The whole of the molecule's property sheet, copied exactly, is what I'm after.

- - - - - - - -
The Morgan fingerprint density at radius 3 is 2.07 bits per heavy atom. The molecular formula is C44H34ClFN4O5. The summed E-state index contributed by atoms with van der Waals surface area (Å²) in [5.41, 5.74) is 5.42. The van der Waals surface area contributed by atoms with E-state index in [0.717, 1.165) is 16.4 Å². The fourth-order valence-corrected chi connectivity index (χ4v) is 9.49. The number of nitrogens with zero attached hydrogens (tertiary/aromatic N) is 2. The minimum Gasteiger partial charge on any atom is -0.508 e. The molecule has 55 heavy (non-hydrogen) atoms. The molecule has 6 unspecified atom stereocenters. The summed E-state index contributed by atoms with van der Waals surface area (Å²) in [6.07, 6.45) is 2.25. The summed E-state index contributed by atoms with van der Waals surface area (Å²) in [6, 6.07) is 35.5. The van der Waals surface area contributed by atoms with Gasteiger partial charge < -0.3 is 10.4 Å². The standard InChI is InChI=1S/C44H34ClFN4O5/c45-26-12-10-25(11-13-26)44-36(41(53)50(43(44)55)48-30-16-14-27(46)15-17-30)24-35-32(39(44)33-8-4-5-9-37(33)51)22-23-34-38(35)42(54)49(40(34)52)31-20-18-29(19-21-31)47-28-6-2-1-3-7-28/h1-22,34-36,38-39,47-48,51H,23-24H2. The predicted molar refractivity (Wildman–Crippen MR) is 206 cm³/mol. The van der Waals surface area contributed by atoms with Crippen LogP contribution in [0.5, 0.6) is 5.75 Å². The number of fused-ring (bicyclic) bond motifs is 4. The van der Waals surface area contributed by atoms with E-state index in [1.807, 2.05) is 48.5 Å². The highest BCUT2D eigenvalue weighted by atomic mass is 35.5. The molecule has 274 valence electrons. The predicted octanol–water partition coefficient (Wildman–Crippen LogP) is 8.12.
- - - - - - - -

The Morgan fingerprint density at radius 3 is 2.07 bits per heavy atom. The molecular formula is C44H34ClFN4O5. The summed E-state index contributed by atoms with van der Waals surface area (Å²) in [5.41, 5.74) is 5.42. The van der Waals surface area contributed by atoms with E-state index in [0.717, 1.165) is 16.4 Å². The fourth-order valence-corrected chi connectivity index (χ4v) is 9.49. The number of nitrogens with zero attached hydrogens (tertiary/aromatic N) is 2. The minimum Gasteiger partial charge on any atom is -0.508 e. The molecule has 55 heavy (non-hydrogen) atoms. The molecule has 6 unspecified atom stereocenters. The summed E-state index contributed by atoms with van der Waals surface area (Å²) in [6.07, 6.45) is 2.25. The summed E-state index contributed by atoms with van der Waals surface area (Å²) in [6, 6.07) is 35.5. The van der Waals surface area contributed by atoms with Gasteiger partial charge < -0.3 is 10.4 Å². The standard InChI is InChI=1S/C44H34ClFN4O5/c45-26-12-10-25(11-13-26)44-36(41(53)50(43(44)55)48-30-16-14-27(46)15-17-30)24-35-32(39(44)33-8-4-5-9-37(33)51)22-23-34-38(35)42(54)49(40(34)52)31-20-18-29(19-21-31)47-28-6-2-1-3-7-28/h1-22,34-36,38-39,47-48,51H,23-24H2. The predicted molar refractivity (Wildman–Crippen MR) is 206 cm³/mol. The van der Waals surface area contributed by atoms with Crippen LogP contribution in [0.5, 0.6) is 5.75 Å². The number of fused-ring (bicyclic) bond motifs is 4. The van der Waals surface area contributed by atoms with E-state index in [1.807, 2.05) is 48.5 Å². The highest BCUT2D eigenvalue weighted by atomic mass is 35.5. The molecule has 274 valence electrons. The predicted octanol–water partition coefficient (Wildman–Crippen LogP) is 8.12.